John and I have a very predictable schedule on the days that I stay home with him, and in the afternoon, you can find us either at the park or at the mall, depending on the weather. Either way, our time is spent taking a long walk together and playing at the playground. John spends the walk nestled in his stroller, where he drinks, eats his snack, and waves at any passer-by who happens to walk past. If you happen to come across us, you will most likely be greeted with a wave and a very high-pitched ‘hi’ from my sixteen month old son.
John’s first word was ‘hi,’ and it remains his favorite. He’s been saying it for a few months now, and coupled with his cheeky little, squinty-eyed smile, he can be quite the charmer. More recently, John has added waving to his repertoire, so now it’s not that uncommon to find him smiling, waving, and greeting nearly any stranger who passes us. And the chances of being greeted by this little ham skyrocket if you’re a woman.
This past week, John and I spent a typical afternoon at our local mall. It had been raining on and off all day, so we were forced to remain indoors for our walk and playtime. At first John was just content watching people as they passed. Then a passing woman waved at him, and naturally, he was compelled to wave back. After that, he began waving at and greeting every person who made eye contact with him.
That’s when we encountered you. You were walking with your head down, taking long and quick strides, clearly anxious to be gone. But because your head was down, you were in the perfect position to encounter my son. He might have noticed your red-rimmed eyes; he might have sensed that something was wrong, but more likely than not, you just had the fortune of looking in the right direction.
My son does not yet know what can make eyes red like yours. He has known pain, but his experience of suffering is minimal. He has shed tears over bumped heads, undesirable naps, and forbidden snacks, but he has never known heartache. He has never experienced loss. He has never felt abandoned or alone.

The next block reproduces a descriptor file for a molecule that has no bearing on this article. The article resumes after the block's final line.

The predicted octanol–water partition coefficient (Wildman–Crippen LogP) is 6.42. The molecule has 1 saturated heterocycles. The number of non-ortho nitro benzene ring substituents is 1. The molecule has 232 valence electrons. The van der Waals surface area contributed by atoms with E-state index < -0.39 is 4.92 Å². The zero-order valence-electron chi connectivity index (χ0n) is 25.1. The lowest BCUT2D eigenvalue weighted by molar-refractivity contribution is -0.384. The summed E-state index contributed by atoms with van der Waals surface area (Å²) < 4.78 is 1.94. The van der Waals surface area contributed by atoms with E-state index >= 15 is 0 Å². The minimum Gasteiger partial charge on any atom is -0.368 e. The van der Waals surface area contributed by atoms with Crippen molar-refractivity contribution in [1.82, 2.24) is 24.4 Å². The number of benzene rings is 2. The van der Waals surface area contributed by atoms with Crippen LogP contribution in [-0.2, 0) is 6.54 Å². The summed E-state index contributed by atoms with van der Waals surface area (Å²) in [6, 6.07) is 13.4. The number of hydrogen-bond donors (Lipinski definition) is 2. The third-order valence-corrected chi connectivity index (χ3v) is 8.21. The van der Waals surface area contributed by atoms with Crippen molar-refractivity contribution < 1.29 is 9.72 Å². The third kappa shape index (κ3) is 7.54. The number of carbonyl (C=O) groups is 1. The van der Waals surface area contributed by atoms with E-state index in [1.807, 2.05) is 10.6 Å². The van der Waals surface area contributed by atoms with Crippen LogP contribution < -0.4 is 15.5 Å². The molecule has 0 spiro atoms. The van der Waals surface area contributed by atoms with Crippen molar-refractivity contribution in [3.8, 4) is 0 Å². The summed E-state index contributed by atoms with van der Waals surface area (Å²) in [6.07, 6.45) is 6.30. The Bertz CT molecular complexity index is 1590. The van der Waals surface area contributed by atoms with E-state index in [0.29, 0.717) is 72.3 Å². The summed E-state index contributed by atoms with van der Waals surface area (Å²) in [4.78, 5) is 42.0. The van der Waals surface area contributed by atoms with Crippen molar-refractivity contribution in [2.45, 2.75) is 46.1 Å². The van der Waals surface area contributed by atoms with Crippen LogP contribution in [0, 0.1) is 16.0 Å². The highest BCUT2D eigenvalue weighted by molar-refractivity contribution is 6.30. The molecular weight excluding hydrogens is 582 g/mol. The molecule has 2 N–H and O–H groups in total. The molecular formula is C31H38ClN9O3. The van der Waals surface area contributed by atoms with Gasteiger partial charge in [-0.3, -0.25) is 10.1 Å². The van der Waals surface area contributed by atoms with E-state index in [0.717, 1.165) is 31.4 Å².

I don’t know what feelings you were experiencing before you encountered my son. I don’t know what circumstances led to your lowered gaze, red-rimmed eyes, and fast gait. I don’t know what brought you to pass us at that particular moment on that particular rainy afternoon. I just know that you made my son smile.
When you made eye contact with my son, he smiled. He waved. He greeted you with a friendly ‘hi.’ He might have even tried to shake your hand. I know you weren’t expecting him. I know you were probably so wrapped up in your own suffering that you might not have realized that he was there at first. But then his innocence, his joy, woke you up. For a moment, you forgot about your pain, your loss, whatever had left you feeling abandoned and alone. For a moment, you felt relief.
When my son smiled at you, you smiled back. Your eyes were still red-rimmed, your cheeks still puffy from crying, but you smiled back. I am glad that despite your suffering, you were able to smile. You were able to find joy amidst your pain. You were able to smile when a little boy grinned at you.
I am glad that circumstances caused our paths to cross. I am glad that I chose to make the final lap around the mall before taking John to the play area. I am glad that you met my little boy. I am glad that he was able to make you smile.
I don’t know if we will ever meet again. If we do, I hope that circumstances are better. I hope that next time, there are no red-rimmed eyes and puffy cheeks from shed tears. I hope that next time, there are just smiles to be shared. But if not, then I hope that my son can bring a smile to your face. Because we all need the beautiful smile of an innocent child to pull us away from our own suffering from time to time.
Mary Help of Christians, pray for us!